The life of a momentous work of theater generally runs as follows: first, the work is a bombshell exploded in the art scene; after initial, tense resistance from the mainstream, it is then lauded and subsumed by the very people who originally dismissed it; finally, the work becomes so ubiquitous that, when restaged with no additional artistic bells and whistles (such as a directorial "concept"), it seems very much like a parody of itself. For all its virtues, the most lasting impression I carried away from the Michael Chekhov Theater Company's production of Sam Shepard's Buried Child is that Shepard's most well-known play may now be edging into the third, self-satirizing phase of its life cycle. Shepard has been referred to as the "poet laureate of America's emotional Badlands." Buried Child is no aberration in the oeuvre; the work is, arguably, one of its pinnacles. (Just ask the Pulitzer committee, which awarded it the prize for drama in 1979.) The setting is the decaying farmhouse of an Illinois family. Dodge (Thomas Francis Murphy), the salty patriarch, is largely confined to the living room couch by an unnamed illness. He is cared for—in the loosest sense of the term—by his wife, Halie (Patricia Elisar), and their two sons, the emotionally crippled Tilden (Tom Pavey), and the one-legged, bullying Bradley (Brian Lee Elder).
The fun begins with the arrival of Vince (Jason Griffith) and his girlfriend Shelly (Kristin Carter), Greenwich Village types on a trip away from the city (New York is never named, though it doesn't need to be). Vince claims he is Tilden's son. Much to both his and Shelly's chagrin, however, no one in the house recognizes him. It seems the decay is not limited to the walls around them; a secret has been rotting the foundation of the family itself. When Vince leaves Shelly alone in order to buy Dodge a bottle of whiskey—a futile attempt to get in the elder's good graces—she takes it on herself to uncover exactly what is sour at the heart of this particular American Gothic.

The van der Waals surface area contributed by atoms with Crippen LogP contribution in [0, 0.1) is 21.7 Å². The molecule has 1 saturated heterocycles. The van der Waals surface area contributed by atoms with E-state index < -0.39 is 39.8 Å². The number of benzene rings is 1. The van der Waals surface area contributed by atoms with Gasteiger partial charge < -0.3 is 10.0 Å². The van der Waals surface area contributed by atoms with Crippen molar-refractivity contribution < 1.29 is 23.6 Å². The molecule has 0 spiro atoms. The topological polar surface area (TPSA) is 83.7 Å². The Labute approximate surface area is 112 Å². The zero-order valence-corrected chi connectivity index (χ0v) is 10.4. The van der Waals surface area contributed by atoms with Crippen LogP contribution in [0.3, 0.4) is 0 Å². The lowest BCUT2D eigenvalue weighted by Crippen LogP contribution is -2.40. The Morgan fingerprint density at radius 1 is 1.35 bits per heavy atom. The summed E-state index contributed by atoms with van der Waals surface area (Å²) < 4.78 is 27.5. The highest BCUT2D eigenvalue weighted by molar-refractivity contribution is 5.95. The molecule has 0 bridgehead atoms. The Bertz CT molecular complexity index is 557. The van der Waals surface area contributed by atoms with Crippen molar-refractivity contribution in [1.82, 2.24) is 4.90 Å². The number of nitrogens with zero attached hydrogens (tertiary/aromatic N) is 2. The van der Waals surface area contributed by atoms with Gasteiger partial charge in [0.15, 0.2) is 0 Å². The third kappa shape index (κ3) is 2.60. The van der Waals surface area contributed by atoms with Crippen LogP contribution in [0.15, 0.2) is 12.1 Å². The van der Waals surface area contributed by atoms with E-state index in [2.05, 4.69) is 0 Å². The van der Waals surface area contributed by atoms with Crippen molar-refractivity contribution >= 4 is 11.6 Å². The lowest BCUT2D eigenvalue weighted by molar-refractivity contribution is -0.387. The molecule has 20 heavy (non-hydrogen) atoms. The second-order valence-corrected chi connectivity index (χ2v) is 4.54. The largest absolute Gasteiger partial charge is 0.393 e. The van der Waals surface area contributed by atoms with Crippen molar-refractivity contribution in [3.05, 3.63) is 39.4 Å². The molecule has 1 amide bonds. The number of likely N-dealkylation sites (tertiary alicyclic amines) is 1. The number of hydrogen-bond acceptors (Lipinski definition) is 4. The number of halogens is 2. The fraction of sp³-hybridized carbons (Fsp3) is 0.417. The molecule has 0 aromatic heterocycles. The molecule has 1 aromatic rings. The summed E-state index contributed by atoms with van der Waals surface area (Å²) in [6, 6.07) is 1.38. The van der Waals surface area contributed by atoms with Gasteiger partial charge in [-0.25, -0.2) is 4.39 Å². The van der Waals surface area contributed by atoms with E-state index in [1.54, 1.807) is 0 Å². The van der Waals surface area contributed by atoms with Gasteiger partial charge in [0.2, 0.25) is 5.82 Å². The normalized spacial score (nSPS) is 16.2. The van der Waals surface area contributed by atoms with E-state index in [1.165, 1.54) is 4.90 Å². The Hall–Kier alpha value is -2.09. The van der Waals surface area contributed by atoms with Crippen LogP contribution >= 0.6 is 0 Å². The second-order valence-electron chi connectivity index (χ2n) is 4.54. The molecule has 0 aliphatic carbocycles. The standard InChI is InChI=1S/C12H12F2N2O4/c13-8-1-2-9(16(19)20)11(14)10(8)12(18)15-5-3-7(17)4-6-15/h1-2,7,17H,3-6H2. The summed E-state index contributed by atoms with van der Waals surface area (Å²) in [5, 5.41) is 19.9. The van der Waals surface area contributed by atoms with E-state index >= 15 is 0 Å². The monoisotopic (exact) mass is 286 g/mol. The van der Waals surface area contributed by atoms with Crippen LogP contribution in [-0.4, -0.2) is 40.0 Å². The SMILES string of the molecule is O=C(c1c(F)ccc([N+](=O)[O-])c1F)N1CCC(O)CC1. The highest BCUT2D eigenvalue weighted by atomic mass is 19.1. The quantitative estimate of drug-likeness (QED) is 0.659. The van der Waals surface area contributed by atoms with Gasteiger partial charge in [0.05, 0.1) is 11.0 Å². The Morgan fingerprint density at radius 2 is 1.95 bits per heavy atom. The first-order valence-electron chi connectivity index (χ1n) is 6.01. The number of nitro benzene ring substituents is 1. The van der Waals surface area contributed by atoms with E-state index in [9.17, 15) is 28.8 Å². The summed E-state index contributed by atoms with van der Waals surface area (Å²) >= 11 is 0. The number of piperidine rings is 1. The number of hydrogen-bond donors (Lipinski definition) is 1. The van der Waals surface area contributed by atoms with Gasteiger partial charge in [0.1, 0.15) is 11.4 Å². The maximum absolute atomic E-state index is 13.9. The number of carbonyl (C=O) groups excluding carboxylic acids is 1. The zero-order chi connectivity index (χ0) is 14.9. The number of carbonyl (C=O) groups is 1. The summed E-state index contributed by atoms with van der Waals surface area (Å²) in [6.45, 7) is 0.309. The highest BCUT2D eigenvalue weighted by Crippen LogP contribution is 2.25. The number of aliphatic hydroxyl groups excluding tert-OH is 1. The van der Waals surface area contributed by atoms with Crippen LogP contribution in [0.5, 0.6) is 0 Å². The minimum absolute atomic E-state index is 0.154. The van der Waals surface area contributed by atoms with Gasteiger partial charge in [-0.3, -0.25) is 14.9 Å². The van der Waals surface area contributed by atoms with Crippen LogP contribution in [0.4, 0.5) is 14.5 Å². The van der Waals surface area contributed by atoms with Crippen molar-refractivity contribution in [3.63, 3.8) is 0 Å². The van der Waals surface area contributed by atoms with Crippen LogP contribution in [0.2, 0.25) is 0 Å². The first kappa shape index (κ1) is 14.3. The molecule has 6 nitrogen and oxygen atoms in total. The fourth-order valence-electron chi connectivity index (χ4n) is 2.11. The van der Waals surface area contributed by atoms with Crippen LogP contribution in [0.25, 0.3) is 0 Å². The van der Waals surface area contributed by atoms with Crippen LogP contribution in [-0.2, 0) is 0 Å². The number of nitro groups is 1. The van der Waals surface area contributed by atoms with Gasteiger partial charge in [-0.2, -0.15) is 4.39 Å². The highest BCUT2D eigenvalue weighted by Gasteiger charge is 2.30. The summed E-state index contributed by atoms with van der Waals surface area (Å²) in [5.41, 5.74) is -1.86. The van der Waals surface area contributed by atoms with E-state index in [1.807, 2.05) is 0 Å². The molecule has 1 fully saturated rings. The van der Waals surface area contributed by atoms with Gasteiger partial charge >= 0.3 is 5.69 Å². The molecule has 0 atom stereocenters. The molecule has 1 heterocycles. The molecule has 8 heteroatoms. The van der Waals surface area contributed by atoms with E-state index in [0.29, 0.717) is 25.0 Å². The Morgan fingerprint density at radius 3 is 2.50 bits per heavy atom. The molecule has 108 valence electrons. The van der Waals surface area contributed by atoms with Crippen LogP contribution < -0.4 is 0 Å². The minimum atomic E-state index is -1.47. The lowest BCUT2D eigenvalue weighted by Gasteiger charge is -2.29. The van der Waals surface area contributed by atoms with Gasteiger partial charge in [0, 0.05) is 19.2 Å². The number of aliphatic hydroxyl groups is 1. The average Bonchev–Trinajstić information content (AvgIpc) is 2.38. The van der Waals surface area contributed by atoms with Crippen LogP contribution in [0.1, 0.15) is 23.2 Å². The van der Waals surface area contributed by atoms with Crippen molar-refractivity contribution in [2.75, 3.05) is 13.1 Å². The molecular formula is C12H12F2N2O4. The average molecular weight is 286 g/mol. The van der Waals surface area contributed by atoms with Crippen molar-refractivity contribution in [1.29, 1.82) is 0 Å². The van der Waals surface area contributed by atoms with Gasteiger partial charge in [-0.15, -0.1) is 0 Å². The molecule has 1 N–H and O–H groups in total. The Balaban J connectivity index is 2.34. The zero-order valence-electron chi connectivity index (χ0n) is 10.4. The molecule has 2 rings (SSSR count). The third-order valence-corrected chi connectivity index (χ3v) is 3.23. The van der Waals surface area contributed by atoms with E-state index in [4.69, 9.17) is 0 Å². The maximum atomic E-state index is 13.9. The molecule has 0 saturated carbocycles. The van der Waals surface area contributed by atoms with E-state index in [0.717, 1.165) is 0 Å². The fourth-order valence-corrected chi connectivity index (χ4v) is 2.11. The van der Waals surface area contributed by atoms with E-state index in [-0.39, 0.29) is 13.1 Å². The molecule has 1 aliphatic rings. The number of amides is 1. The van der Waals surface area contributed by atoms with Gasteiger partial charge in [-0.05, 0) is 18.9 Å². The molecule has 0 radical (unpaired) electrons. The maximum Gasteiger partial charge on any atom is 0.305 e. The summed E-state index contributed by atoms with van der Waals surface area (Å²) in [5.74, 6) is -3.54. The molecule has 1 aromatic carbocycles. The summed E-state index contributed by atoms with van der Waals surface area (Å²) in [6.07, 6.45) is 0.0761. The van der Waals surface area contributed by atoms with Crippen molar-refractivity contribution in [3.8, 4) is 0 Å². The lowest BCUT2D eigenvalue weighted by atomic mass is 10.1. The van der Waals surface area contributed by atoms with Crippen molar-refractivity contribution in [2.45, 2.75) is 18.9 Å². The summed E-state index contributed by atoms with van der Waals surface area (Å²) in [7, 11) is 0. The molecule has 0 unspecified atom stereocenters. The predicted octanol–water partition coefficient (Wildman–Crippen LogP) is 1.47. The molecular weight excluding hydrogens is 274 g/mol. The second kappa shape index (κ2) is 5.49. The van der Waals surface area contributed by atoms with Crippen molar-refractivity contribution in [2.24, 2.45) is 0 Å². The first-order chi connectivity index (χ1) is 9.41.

As with all but the best mysteries, the pursuit of the truth in this case is more engaging than what is eventually uncovered. Indeed, if the secret in question weren't handled so elliptically, a case could be made that it borders on being offensively stereotypical of the worst of rural America. Shepard deals in symbols, though—he is our most accomplished purveyor of stage image as metaphor—and not, generally, in outright social commentary. So I will refrain from reading too much into his devices, and rather take him at his word.
Which is exactly what the Michael Chekhov Theater Company does as well. The show fits comfortably in the limited room of the half-accurately named Big Little Theater. (In his curtain speech, the acting house manager described the space as a "postage stamp"; to credit his observation, taking your seat is indeed a little like seeing how many angels can fit on the head of a pin.) Like nearly everything else involved in the production, the skill with which such a large show—three or four characters are almost always onstage—is shoehorned into such a diminutive theater speaks to the company's extreme competence.
But this competence never takes wing into inspiration. Though each cast member turns in an unimpeachable performance—Murphy as the gruff Dodge and Carter as the beleaguered but otherwise normal Shelly, especially—the overall effect is similar to viewing a print of a famous painting in place of the vibrant original. Unstraying faith to the word of such a well-established work of art, it seems, comes at the cost of a fresh encounter with the work's spirit.
In all fairness, there is no blackly critical finger to be leveled at the company's efforts. They do Buried Child the honor of letting it speak for itself. Unfortunately, what the work seems to be saying at the moment is "reinvent me, or let me rest."